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Ray Kurzweil, a well-known futurist and former Google engineer think that nanorobots will help people live forever in just seven years.
In recent years, the 75-year-old computer scientist, who won the National Medal of Technology in 1999 and will be inducted into the National Inventors Hall of Fame in 2022, made this shocking prediction. In a two-part YouTube series, tech vlogger Adagio brought up his comments again.
The claims Mr. Kurzweil made in his 2005 book, “The Singularity Is Near,” are brought up again in the videos, which have been watched thousands of times. He said that by 2030, technology would make it possible for people to live forever. He also said that the progress and growth in genetics, robotics, and nanotechnology would soon make it possible for nanorobots to run through our veins.
The former Google engineer previously stated, according to the New York Post, “2029 is the constant date I have projected for when an AI will pass a genuine [Alan] Turing test and thereby acquire human levels of intelligence.”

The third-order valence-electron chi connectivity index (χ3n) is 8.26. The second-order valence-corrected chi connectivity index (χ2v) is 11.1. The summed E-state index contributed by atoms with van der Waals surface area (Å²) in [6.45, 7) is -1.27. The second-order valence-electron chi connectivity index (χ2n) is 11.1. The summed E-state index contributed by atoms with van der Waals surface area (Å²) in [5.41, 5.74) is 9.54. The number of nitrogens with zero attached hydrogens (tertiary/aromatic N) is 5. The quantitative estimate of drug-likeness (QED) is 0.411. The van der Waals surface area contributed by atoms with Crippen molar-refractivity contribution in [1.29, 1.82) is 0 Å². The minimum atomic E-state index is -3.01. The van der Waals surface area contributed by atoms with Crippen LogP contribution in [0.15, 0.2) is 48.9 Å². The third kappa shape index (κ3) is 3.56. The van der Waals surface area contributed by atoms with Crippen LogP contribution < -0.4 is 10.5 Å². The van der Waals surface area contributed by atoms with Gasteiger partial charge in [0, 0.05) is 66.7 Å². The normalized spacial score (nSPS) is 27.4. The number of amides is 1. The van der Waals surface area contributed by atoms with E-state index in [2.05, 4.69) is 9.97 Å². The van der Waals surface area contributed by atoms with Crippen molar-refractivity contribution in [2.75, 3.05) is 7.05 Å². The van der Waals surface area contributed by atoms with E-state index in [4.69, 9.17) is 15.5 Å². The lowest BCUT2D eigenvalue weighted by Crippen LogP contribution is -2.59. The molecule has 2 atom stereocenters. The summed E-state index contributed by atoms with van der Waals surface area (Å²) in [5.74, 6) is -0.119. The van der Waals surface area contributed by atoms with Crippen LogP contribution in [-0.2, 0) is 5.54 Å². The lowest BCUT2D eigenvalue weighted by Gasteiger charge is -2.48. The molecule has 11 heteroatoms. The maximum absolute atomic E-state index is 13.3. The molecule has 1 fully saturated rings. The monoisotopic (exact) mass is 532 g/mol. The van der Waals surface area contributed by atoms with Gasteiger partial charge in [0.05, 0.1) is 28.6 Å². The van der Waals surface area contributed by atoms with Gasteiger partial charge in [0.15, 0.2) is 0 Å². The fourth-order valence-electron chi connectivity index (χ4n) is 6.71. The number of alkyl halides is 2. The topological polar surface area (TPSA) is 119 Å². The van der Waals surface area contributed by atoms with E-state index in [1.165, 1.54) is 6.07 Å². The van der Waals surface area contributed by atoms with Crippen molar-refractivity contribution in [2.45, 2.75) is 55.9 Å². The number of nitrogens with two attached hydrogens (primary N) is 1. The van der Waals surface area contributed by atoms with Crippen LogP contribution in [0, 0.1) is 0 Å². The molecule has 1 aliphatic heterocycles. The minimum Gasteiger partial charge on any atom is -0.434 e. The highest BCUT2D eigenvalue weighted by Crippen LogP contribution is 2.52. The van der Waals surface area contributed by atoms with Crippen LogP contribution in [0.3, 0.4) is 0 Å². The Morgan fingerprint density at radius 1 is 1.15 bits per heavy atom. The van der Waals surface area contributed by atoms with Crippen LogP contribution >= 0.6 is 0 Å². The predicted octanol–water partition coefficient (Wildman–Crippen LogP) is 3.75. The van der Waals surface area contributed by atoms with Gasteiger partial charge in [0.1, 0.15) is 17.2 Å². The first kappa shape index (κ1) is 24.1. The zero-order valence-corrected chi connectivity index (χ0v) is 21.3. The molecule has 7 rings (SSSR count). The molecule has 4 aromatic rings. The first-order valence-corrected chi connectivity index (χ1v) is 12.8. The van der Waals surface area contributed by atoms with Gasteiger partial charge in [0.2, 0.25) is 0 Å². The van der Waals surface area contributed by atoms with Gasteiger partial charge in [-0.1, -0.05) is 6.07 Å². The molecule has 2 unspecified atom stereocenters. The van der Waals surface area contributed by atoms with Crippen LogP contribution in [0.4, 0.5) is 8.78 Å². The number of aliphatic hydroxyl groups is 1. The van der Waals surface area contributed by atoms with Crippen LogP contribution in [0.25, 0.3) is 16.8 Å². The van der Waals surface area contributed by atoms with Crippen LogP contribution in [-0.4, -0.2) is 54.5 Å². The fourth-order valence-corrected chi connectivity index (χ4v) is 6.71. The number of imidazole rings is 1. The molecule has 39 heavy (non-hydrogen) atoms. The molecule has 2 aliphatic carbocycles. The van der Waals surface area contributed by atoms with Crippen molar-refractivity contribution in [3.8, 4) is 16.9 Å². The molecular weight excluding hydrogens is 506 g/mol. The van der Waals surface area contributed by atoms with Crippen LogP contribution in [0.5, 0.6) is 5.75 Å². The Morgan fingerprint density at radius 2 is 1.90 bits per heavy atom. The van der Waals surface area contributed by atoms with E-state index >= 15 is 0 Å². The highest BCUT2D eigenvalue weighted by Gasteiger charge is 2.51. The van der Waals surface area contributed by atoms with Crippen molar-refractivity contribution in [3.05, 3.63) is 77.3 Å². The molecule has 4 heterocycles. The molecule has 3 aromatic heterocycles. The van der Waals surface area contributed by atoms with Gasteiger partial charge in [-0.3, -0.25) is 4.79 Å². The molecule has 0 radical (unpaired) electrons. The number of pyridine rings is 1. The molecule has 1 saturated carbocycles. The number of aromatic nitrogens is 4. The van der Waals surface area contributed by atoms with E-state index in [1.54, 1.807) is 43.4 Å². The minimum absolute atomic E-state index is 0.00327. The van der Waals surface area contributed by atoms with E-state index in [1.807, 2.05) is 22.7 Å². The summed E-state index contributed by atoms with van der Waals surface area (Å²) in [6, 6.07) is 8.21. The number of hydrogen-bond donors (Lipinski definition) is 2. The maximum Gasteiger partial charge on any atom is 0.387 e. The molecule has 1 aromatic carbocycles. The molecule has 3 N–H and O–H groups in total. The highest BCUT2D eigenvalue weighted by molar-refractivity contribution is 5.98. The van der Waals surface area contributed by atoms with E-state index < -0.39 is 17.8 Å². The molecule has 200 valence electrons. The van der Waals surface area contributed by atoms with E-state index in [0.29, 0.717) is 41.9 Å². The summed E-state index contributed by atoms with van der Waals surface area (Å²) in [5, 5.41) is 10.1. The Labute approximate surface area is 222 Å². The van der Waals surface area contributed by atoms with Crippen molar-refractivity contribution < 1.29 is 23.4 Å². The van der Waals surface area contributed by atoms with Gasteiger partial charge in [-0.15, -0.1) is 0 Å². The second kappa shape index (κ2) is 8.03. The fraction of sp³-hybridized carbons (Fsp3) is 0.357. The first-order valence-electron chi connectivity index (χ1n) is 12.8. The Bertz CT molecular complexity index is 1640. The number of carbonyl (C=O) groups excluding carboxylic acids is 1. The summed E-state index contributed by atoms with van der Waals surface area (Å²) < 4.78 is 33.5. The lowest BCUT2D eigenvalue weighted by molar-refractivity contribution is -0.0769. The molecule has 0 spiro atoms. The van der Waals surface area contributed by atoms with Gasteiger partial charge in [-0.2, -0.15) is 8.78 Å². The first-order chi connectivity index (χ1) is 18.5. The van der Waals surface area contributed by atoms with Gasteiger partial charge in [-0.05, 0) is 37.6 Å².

He said, “I have set the year 2045 for the ‘Singularity,’ when we shall merge with the [artificial] intellect we have developed and multiply our effective intelligence by a billionfold.
Mr. Kurzweil predicts that in less than ten years, mankind will have developed the technology to prevent disease and aging by sending microscopic robots to fix our bodies at the cellular level. Additionally, he asserted that such nanotechnology would enable people to consume any food they pleased while yet remaining lean and active.
Nevertheless, according to the Post, even if some people find Mr. Kurzweil’s prophecies to be a little far-fetched, many of his earlier predictions have come true. By 1999, he had forecast, people would be able to use their home computers to design their own garments using exact measurements and style specifications. Also, he predicted that by the year 2000, the strongest chess player in the world would lose to a computer, and that by the year 2009, most people will be using portable computers of all sizes and kinds.